The Alabama Biennial was a sculpture competition and exhibition that took place on The University of Alabama campus in the years 1991, 1993, and 1995. The juried competition invited sculptors “to exhibit portraits of mythological and historical characters and memorialize the spirit of the age in which the subject lived.”100_2032

The very first year of the Biennial, 1991, when the marble statues making up Be Gardiner’s work, Icarus and the Guardian Angels, won one of two purchase prizes, Dean of Arts and Sciences James Yarbrough designated the purchased works throughout campus “The University of Alabama’s permanent outdoor collection.”

In 1995 (its third exhibition), Dean Yarbrough wrote in that year’s catalog that the endowment for the Biennial was established “in order to exhibit and acquire sculpture of heroic proportions for the University.”Billy Lee, Homage to Brancusi, 1993

In the first two years, the competition was coordinated by the “vision and considerable professional skill” of Art Oakes, now professor emeritus of sculpture. Because of his efforts the Alabama Biennial “quickly gained a reputation as an important outdoor sculpture exhibition in the South.” In year three, Oakes was honored for his efforts and a purchase prize named for him.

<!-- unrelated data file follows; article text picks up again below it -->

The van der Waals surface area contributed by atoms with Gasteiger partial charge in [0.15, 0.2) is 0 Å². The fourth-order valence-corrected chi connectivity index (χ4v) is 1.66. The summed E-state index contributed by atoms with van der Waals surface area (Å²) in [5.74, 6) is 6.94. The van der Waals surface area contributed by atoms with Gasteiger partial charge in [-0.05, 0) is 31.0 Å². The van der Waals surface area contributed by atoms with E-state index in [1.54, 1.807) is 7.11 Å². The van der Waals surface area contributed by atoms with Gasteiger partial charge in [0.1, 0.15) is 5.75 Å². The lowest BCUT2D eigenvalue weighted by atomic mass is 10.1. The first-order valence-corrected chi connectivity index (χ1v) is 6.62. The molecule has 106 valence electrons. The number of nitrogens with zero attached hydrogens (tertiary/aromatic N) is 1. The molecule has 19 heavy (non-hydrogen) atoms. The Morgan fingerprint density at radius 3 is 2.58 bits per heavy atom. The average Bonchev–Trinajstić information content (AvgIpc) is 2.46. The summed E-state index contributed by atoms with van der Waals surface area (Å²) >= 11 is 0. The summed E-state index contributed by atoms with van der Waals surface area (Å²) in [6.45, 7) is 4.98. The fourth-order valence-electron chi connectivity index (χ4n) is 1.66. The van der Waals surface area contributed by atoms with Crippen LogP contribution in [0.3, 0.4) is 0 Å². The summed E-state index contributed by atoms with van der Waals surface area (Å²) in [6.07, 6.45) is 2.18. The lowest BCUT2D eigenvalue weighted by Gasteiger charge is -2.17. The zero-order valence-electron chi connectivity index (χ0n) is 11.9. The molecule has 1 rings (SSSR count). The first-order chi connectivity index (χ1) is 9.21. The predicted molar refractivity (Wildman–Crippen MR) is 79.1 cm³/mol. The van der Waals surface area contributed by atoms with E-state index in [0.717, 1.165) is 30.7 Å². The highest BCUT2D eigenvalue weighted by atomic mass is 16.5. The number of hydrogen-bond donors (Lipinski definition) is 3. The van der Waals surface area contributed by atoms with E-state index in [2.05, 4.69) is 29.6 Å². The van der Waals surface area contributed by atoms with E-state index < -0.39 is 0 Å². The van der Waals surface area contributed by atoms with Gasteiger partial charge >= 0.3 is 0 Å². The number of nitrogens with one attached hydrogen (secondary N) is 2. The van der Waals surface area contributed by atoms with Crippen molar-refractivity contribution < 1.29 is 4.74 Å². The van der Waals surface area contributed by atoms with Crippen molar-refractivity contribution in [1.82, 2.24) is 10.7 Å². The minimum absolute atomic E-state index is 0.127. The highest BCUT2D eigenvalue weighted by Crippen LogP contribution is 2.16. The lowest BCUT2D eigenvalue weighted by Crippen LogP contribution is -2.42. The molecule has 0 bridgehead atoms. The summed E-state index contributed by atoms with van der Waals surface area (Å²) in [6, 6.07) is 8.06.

The five works still on campus – by Andrew Arvanetes, George Beasley, Peter Flanary, Be Gardiner, and Billy Lee – won purchase awards and became part of what former Arts and Sciences Dean James Yarbrough designated “The University of Alabama’s permanent outdoor collection.” Please visit our Flickr set on the Alabama Biennial and go to Flickr’s map to find each piece’s location on The University of Alabama campus.Peter Flanary, Walt Whitman Cult Wagon, 1995


Be Gardiner’s Angels and Flanary’s Wagon were both vandalized at different times. In 1991, the New York Times ran an article about the significant damage to Icarus and the Guardian Angels. Peter Flanary’s piece was vandalized three times in 2004. In the spring 2008 issue of our newsletter, The Loupe, we focused on public art and the danger of vandalism. See especially pages 1, 4 and 6.

(Quotations are from the 1993 and 1995 Alabama Biennial catalogs.)